2. Capacity ― What Your Ability to Repay Your Debt Obligations Is
Of all the 5 C’s of credit, capacity seems to be the most straightforward characteristic. This is important to lenders because they want to make their money back, plus some interest. For the most part, lenders will evaluate your capacity by considering your debt-to-income ratio, level of excess cash flow, and debt service coverage ratio (DSCR).
The three primary ways banks and lenders evaluate your capacity are:
- Debt-to-income (DTI) ratio: A measurement used for individuals that evaluates the percentage of your monthly debt obligations and your monthly gross income; the lower your DTI ratio, the more willing a lender will be to loan you money and the more debt you can take on
- DSCR: Measures your business’s ability to repay debt by dividing your net operating income by your total debt and interest payments; lenders generally use this to evaluate your capacity because it shows if your business is generating enough income to pay its debt
- Level of excess cash flow: Lenders use your financial statements, including cash flow statements for businesses, to analyze the level of excess cash flow available to repay any debt obligations; excess cash flow is an additional amount of money that you normally need on hand, which can provide additional coverage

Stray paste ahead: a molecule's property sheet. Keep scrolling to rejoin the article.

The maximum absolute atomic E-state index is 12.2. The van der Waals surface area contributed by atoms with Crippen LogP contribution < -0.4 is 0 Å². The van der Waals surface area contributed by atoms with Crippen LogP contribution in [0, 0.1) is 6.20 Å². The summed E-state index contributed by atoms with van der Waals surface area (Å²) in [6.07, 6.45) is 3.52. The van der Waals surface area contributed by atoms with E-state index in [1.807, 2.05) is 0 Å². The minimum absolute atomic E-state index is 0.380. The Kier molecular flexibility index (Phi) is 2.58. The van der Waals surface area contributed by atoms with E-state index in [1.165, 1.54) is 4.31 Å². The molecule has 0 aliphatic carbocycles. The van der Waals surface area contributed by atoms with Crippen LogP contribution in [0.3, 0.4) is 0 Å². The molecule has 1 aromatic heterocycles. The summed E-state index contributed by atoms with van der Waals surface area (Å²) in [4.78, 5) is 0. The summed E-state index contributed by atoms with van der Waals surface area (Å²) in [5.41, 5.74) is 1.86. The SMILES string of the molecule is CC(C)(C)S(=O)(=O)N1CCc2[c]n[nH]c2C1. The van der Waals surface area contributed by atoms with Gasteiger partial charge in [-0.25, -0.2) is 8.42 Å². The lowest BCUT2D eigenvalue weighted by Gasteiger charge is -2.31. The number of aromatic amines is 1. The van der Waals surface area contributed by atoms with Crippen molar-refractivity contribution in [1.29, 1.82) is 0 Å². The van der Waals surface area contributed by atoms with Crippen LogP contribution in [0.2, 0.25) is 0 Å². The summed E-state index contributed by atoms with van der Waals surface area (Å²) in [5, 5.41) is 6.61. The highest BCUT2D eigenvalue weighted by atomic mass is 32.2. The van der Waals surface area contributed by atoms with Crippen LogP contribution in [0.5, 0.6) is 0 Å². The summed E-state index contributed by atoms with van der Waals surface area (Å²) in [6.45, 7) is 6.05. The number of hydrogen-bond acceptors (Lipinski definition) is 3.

Monitoring your debt-to-income, debt service coverage ratio, and cash flow statements are an excellent way to master your borrowing capacity. All lenders want to know if you will be able to repay what you borrow, so this is one of the more critical factors of the 5 C’s of credit.
3. Capital ― What Your Level of Leverage (Debt vs. Equity) Is
Debt to net worth, or debt to equity, is one ratio used to measure capital for both individuals and businesses. A business or individual’s net worth is the value of all their nonfinancial and financial assets. To calculate your net worth, as an individual or business, subtract your total liabilities from your total assets including your investments.
Your debt to net worth shows how financially stable you are as an individual or business by dividing your total debts by your net worth. A lower your ratio suggests you have minimal debts, and you’ll appear as a less risky borrower.
Some other ways banks may look at the capital you’re investing are:
- Loan-to-value (LTV): A comparison of your loan amount to the appraised value of the asset you’re purchasing, like a home
- Down payment percentage: The amount of money you’re bringing as a down payment can be calculated as a percentage if you divide it by the total loan amount; typical down payments are around 20%
4. Conditions ― What the Market, Economic, Industry & Other Factors Are
Banks and lenders generally want to understand the conditions that surround a potential borrower. Typical conditions include the market, a business’s industry, economic factors, how the borrower intends to use the money, interest rate, and the size of the loan.
The conditions banks and lenders consider for individuals vs. businesses are:
- Individuals: How a borrower plans on using the funds, economic factors, interest rate, and the size of the loan